Today? Most mid and senior level developers can work through problems with less rigour. There is less need to understand how the engines work, and there are many problems that the current generations of developers will never need to think about. Questions about systems planning, measurement, and design are above the experience of these generations.

Deep knowledge has shifted up over each generation of developers and designers over the last 50 years. Deeper design knowledge is now relegated to unicorns and architects. And that's okay. We'll still use it, and we will continue to teach it as deep understanding always pays off over the long term.


I have tried to love podcasts for a few years now. There are several that I like, but I find it difficult to listen to any of them consistently. I'll binge listen for a few weeks, but for whatever reason I get stuck and move on to the next show.

There are a few things that podcasts do that frustrates me:

  • Low quality production
  • Shows that go too long or that ramble
  • Shows that take long hiatuses
  • Surplus of opinions and deficits of facts

I admit that part of the problem is the way I find, consume, and collect shows. iTunes isn't great for discovery or browsing. It does well enough at distribution, but the store is still too monochromatic for the social aspects (shut up, Ping). I end up hopping between sites to find shows, to check in on show statuses, and eventually I just don't remember to do those things. I have lost contact with a few shows due to issues with iTunes or my podcasting apps.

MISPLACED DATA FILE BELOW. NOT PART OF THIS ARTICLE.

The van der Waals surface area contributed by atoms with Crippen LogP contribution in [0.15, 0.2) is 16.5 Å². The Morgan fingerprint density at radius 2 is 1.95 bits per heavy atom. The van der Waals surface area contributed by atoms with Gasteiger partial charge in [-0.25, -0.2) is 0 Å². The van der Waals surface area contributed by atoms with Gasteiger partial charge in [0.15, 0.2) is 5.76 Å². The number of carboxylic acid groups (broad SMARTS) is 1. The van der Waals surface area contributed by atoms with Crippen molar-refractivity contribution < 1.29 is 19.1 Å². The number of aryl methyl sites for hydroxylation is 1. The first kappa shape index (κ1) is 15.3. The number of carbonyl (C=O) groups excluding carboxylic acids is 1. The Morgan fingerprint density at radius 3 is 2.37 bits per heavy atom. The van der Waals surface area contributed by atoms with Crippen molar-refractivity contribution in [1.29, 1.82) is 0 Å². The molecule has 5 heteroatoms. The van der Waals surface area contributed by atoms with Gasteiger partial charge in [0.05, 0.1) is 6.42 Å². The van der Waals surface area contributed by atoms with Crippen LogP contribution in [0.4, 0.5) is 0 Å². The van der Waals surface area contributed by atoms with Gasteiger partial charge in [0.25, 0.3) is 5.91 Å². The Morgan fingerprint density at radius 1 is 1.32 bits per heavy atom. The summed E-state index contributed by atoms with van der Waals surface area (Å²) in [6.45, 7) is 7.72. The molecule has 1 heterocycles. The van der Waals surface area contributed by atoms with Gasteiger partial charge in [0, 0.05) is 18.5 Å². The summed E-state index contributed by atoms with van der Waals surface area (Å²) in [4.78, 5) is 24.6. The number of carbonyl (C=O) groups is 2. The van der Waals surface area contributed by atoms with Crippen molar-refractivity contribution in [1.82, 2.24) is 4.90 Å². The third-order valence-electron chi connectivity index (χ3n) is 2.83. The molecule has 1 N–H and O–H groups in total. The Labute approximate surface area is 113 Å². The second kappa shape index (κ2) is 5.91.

I know that the platform will improve, so I can live with the fragmented social, news, and show information bits. I can also live with gaps in production (TV and Netflix have me trained to binge and wait). What I can't learn to love are the crappy production things. I discovered that there are specific formats that work way better for my brain: shows that are carefully cut, curated, and polished are the ones I consistently enjoy.

There are a few podcasts that are carefully produced, which makes a world of difference.

Things that are important to keep me interested in your show

  • Planning and research keep a show focused and factual. Opinions are interesting, but facts to back up the gut-feelings are way cooler.
  • Production values can turn a so-so show into a good one. Intros, theme music, nice cuts, carefully considered segments and lengths are a few of the things that stand out in the shows I like.
  • Flattering and interesting material is better than incredible guests. I recently listened to an interview with one of my childhood heroes; the audio quality and interview focus was so poor that I lost some respect for the show and my childhood hero. I would have preferred not to hear the botched interview.
  • Broadcast chops matter. I can live with following a podcast through to maturity, but the people involved should be studying and improving. Simple things like excessive filler words (“Uh, ah”, and “like”) and low quality audio-capture really subtract from the experience.
  • Shorter is way better for some reason. Cutting out the boring parts and keeping the conversations focused keeps me listening.

The balance of production quality, focus, and length are the attributes that make the most difference to me. Facts are a close second as opinions get old quickly, and facts are so easy to check.